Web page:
It’s time for the 2004 Somewhere Cold Hall of Fame. We have picked 11 best of’s and some other awards like Artist of the Year, etc. We have thought long and hard over this and feel our list is a list of must haves for any music lover.
THE TOP TEN
A Tie For #1
1) Bark Psychosis: ///Codename: DustSucker: The year 2004 will always be remembered as the year of the return of the enigmatic Bark Psychosis. After a decade-long hiatus, the band (the brainchild of Graham Sutton), released ///Codename: DustSucker, a breathtaking collection of tracks that combined subtlety, space, pseudo-improvisation, careful arrangements, and deceptively crafted songs. From the light and airy “400 Winters” to the dark and cavernous “INQB8TR”, Bark Psychosis amazed us with the sum of their noteworthy musical components (such as excellent drumming by Talk Talk’s Lee Harris, a variety of lead vocalists including Sutton’s brooding vocals, intelligent bass lines, samples, guitars, and other sounds). Bark Psychosis takes these sometimes-disparate elements and unites them to create a lasting and fulfilling listening experience. This truly remarkable release gets our vote to share honours for our CD of the year.
1) The Sound Gallery: Designed for Reading: Herb Grimaud has proven, with his debut album, that he is a master of the ambient genre. Being a fan of Brian Eno and Charity Empressa, Herb brings to the genre a beauty few have been able to express. This disc is beautiful and peaceful, yet, at the same time, tense and sometimes horrifying. Herb is able to evoke emotion and build a set of songs that will amaze any listener. Every track fits with the other and there is no incoherence here. The vision is solid, put together, and altogether breathtaking. He has taken the brush of keyboards, guitar, percussion, bass, and vocals and made a lush music-scape beyond my wildest dreams.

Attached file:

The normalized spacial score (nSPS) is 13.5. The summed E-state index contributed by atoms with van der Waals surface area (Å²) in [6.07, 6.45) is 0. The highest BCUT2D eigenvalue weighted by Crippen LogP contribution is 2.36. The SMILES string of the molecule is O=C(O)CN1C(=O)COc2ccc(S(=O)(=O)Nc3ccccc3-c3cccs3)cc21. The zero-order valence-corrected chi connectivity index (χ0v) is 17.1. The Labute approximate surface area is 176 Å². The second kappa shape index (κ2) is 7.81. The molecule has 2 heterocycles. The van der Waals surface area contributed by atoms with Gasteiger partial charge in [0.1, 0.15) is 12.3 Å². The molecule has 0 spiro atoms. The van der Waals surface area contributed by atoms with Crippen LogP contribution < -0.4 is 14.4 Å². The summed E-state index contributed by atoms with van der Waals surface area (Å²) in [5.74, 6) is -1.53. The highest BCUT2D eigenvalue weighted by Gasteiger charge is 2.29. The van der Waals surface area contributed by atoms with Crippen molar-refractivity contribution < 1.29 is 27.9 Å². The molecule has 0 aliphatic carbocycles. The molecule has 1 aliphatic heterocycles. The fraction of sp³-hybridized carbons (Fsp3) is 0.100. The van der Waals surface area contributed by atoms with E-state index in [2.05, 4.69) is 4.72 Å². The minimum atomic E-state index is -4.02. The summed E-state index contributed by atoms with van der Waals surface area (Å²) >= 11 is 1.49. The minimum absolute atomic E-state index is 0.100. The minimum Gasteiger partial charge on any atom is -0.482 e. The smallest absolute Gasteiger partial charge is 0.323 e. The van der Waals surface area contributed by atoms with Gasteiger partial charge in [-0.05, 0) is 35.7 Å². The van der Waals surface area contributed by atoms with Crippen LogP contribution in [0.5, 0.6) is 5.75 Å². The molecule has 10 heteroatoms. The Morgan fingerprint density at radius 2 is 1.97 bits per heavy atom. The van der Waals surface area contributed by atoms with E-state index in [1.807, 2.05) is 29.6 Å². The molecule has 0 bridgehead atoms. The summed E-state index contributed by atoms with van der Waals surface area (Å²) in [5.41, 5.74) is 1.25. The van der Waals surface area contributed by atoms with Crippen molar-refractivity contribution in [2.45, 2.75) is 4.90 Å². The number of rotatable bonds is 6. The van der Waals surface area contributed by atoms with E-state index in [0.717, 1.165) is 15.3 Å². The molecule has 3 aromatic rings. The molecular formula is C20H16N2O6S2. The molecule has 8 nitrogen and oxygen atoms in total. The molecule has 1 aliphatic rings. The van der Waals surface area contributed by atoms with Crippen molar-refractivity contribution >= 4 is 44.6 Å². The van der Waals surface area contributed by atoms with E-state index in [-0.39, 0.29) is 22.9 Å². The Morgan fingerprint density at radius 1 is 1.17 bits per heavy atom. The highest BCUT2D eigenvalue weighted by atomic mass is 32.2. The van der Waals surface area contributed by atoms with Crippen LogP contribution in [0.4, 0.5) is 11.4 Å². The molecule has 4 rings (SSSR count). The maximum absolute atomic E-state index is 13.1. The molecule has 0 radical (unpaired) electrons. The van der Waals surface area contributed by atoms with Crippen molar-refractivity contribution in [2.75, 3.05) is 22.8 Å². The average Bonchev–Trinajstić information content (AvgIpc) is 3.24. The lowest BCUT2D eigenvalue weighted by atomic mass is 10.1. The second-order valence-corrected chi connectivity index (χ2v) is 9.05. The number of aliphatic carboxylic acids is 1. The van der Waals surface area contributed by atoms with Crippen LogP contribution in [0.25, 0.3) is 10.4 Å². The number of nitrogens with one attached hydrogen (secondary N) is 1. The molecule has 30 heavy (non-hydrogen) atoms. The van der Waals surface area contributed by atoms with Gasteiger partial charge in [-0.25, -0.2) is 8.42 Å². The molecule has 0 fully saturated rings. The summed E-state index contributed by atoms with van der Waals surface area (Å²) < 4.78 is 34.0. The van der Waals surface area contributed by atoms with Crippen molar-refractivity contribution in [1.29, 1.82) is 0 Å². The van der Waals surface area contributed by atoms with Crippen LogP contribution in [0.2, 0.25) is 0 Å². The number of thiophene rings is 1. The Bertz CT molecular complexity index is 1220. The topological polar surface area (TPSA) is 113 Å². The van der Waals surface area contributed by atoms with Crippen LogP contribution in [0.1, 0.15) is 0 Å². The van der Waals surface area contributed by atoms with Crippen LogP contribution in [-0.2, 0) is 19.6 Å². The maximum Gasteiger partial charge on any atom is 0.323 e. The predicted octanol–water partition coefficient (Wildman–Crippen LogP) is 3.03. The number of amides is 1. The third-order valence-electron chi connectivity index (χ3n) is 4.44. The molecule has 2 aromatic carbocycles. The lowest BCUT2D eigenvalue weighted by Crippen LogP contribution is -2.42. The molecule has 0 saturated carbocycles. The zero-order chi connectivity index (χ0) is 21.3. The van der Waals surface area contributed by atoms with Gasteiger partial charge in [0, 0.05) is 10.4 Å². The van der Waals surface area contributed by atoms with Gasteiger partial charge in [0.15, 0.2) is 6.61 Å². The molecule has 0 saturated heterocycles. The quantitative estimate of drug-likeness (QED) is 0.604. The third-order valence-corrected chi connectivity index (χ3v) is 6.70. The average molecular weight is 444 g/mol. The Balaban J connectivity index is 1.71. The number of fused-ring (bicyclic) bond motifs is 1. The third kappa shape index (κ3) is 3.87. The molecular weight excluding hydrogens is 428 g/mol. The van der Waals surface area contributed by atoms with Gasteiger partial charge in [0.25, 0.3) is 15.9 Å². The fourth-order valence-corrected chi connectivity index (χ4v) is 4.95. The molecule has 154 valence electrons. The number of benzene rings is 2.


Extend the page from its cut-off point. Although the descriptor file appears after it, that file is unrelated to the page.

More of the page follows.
2) Frank Lenz: Conquest Slaughter: Somehow, Frank Lenz found the time amidst his busy producing and drumming schedule to record and release his 3rd solo release, Conquest Slaughter. And, somehow, Lenz found time enough to sit down and create a wonderful album of quirky psych-folk-rock-pop songs. The songs on Conquest Slaughter were as accessible and poppy as they were experimental, and Lenz bravely balanced the art of crafting strong melodies while encasing them in interesting and provocative arrangements. What results from Lenz’s efforts are 10 songs full of peculiar but potent lyrics, strong songwriting, untamed creativity, and, all in all, great music!
3) Sufjan Stevens: Seven Swans: Coming out at the beginning of 2004, Seven Swans demonstrated that Stevens has the ability to really make beautifully naked, stripped down music. Stevens’ fourth disc is almost liturgical and tackles topics I would think a musician of his caliber might avoid due to his popularity coming on the horizon. He sings of Abraham and Isaac, soul searching, and many personal moments in his life. This disc is both simple and lush at the same time. It really brings out the best in the listener, evoking all that is good in a person and calling it forth. Swans is truly brilliant piece of work.
4) Coastal: Halfway to You: With a lush, warm sound that lazily drifts to the sky, Coastal’s second full-length CD, Halfway to You instantly caught our attention and eventually captured our hearts. Coastal expanded their musical palette by incorporating a wider range of sonic flourishes into their trademark pristine melodies, chimey guitars, languid percussion and male-female harmonies. Halfway to You reveals a band who has found its own niche by effortlessly creating their recognizable brand of lingering slowcore.
5) Richard Swift: The Richard Swift Collection Vol. 1: This is a collection of Richard Swift’s highly acclaimed Novelist ep and an older album that was unreleased entitled Walking Without Effort. This set of albums is a tour de force for a rising musician. His ability to recall the music of the 1930’s while making that sound modern both with lyrics and subtle sounds is brilliant. With only a few songs released in his new career, he has already proven that he is a consummate musician and songwriter.
6) Ln: The Dirt Floor Hotel Part 1: Gary Murray and his rotating cast of supporting musicians wowed us again, this time with their stripped-down The Dirt Floor Hotel Part 1. Featuring sparse arrangements that draw from slowcore, folk, and soundscape/ambient leanings, The Dirt Floor Hotel Part 1 was haunting and affecting. Murray et al spun their tales of woe, brokenness, and (ultimately) redemption in a mysterious and inspired fashion that intrigues and captivates the listener.